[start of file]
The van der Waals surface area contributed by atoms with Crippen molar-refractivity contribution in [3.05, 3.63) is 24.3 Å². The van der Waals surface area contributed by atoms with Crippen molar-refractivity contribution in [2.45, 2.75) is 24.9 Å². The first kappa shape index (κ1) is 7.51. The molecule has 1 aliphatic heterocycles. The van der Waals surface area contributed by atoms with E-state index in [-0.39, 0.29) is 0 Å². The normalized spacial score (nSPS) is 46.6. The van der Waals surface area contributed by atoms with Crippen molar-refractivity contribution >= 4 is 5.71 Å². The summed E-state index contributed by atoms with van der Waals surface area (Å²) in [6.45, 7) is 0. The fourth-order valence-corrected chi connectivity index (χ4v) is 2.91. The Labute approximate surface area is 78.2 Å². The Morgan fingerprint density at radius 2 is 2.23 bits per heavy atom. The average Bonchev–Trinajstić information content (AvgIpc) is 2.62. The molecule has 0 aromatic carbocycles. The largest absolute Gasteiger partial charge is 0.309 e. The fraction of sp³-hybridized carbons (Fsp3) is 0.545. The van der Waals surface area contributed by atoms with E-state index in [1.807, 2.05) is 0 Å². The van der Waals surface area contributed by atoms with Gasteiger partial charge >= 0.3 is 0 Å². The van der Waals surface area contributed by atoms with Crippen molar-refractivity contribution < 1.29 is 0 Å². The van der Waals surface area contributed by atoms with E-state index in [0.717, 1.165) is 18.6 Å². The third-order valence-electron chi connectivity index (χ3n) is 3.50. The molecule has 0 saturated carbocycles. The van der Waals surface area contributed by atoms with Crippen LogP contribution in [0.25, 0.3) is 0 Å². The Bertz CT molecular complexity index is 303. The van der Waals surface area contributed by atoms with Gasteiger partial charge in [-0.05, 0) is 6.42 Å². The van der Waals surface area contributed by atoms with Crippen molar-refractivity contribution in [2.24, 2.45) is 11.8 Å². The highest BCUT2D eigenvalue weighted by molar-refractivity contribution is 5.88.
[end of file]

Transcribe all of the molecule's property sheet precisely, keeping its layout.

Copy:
The van der Waals surface area contributed by atoms with Crippen molar-refractivity contribution in [3.05, 3.63) is 24.3 Å². The van der Waals surface area contributed by atoms with Crippen molar-refractivity contribution in [2.45, 2.75) is 24.9 Å². The first kappa shape index (κ1) is 7.51. The molecule has 1 aliphatic heterocycles. The van der Waals surface area contributed by atoms with E-state index in [-0.39, 0.29) is 0 Å². The normalized spacial score (nSPS) is 46.6. The van der Waals surface area contributed by atoms with Crippen molar-refractivity contribution >= 4 is 5.71 Å². The summed E-state index contributed by atoms with van der Waals surface area (Å²) in [6.45, 7) is 0. The fourth-order valence-corrected chi connectivity index (χ4v) is 2.91. The Labute approximate surface area is 78.2 Å². The Morgan fingerprint density at radius 2 is 2.23 bits per heavy atom. The average Bonchev–Trinajstić information content (AvgIpc) is 2.62. The molecule has 0 aromatic carbocycles. The largest absolute Gasteiger partial charge is 0.309 e. The fraction of sp³-hybridized carbons (Fsp3) is 0.545. The van der Waals surface area contributed by atoms with E-state index in [1.807, 2.05) is 0 Å². The van der Waals surface area contributed by atoms with Gasteiger partial charge >= 0.3 is 0 Å². The van der Waals surface area contributed by atoms with Crippen molar-refractivity contribution < 1.29 is 0 Å². The van der Waals surface area contributed by atoms with E-state index in [0.717, 1.165) is 18.6 Å². The third-order valence-electron chi connectivity index (χ3n) is 3.50. The molecule has 0 saturated carbocycles. The van der Waals surface area contributed by atoms with Crippen LogP contribution in [0.25, 0.3) is 0 Å². The Bertz CT molecular complexity index is 303. The van der Waals surface area contributed by atoms with Gasteiger partial charge in [-0.05, 0) is 6.42 Å². The van der Waals surface area contributed by atoms with Crippen molar-refractivity contribution in [2.24, 2.45) is 11.8 Å². The highest BCUT2D eigenvalue weighted by molar-refractivity contribution is 5.88.